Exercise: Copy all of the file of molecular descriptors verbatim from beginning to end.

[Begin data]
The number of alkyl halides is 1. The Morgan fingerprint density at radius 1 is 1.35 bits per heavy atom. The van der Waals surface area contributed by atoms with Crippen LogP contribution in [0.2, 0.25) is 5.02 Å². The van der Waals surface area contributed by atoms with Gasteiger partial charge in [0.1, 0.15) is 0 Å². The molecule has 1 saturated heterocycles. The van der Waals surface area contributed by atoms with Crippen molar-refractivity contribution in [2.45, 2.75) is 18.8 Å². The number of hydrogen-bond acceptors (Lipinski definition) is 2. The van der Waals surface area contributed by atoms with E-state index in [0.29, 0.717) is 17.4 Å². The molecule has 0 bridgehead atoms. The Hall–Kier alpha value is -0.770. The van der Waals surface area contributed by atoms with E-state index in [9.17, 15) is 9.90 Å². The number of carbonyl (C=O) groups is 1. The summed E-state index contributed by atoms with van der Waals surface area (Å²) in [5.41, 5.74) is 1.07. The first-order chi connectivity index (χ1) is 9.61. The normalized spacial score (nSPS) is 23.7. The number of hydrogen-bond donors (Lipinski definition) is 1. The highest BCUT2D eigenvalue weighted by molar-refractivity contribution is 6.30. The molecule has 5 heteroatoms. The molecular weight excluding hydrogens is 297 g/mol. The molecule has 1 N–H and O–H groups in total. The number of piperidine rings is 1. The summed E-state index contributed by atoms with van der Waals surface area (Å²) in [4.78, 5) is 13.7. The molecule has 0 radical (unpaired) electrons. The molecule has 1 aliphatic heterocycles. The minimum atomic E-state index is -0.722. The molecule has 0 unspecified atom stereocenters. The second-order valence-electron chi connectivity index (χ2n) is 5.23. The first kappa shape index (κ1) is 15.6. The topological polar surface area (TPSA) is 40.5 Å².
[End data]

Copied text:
The number of alkyl halides is 1. The Morgan fingerprint density at radius 1 is 1.35 bits per heavy atom. The van der Waals surface area contributed by atoms with Crippen LogP contribution in [0.2, 0.25) is 5.02 Å². The van der Waals surface area contributed by atoms with Gasteiger partial charge in [0.1, 0.15) is 0 Å². The molecule has 1 saturated heterocycles. The van der Waals surface area contributed by atoms with Crippen molar-refractivity contribution in [2.45, 2.75) is 18.8 Å². The number of hydrogen-bond acceptors (Lipinski definition) is 2. The van der Waals surface area contributed by atoms with E-state index in [0.29, 0.717) is 17.4 Å². The molecule has 0 bridgehead atoms. The Hall–Kier alpha value is -0.770. The van der Waals surface area contributed by atoms with E-state index in [9.17, 15) is 9.90 Å². The number of carbonyl (C=O) groups is 1. The summed E-state index contributed by atoms with van der Waals surface area (Å²) in [5.41, 5.74) is 1.07. The first-order chi connectivity index (χ1) is 9.61. The normalized spacial score (nSPS) is 23.7. The number of hydrogen-bond donors (Lipinski definition) is 1. The highest BCUT2D eigenvalue weighted by molar-refractivity contribution is 6.30. The molecule has 5 heteroatoms. The molecular weight excluding hydrogens is 297 g/mol. The molecule has 1 N–H and O–H groups in total. The number of piperidine rings is 1. The summed E-state index contributed by atoms with van der Waals surface area (Å²) in [4.78, 5) is 13.7. The molecule has 0 radical (unpaired) electrons. The molecule has 1 aliphatic heterocycles. The minimum atomic E-state index is -0.722. The molecule has 0 unspecified atom stereocenters. The second-order valence-electron chi connectivity index (χ2n) is 5.23. The first kappa shape index (κ1) is 15.6. The topological polar surface area (TPSA) is 40.5 Å².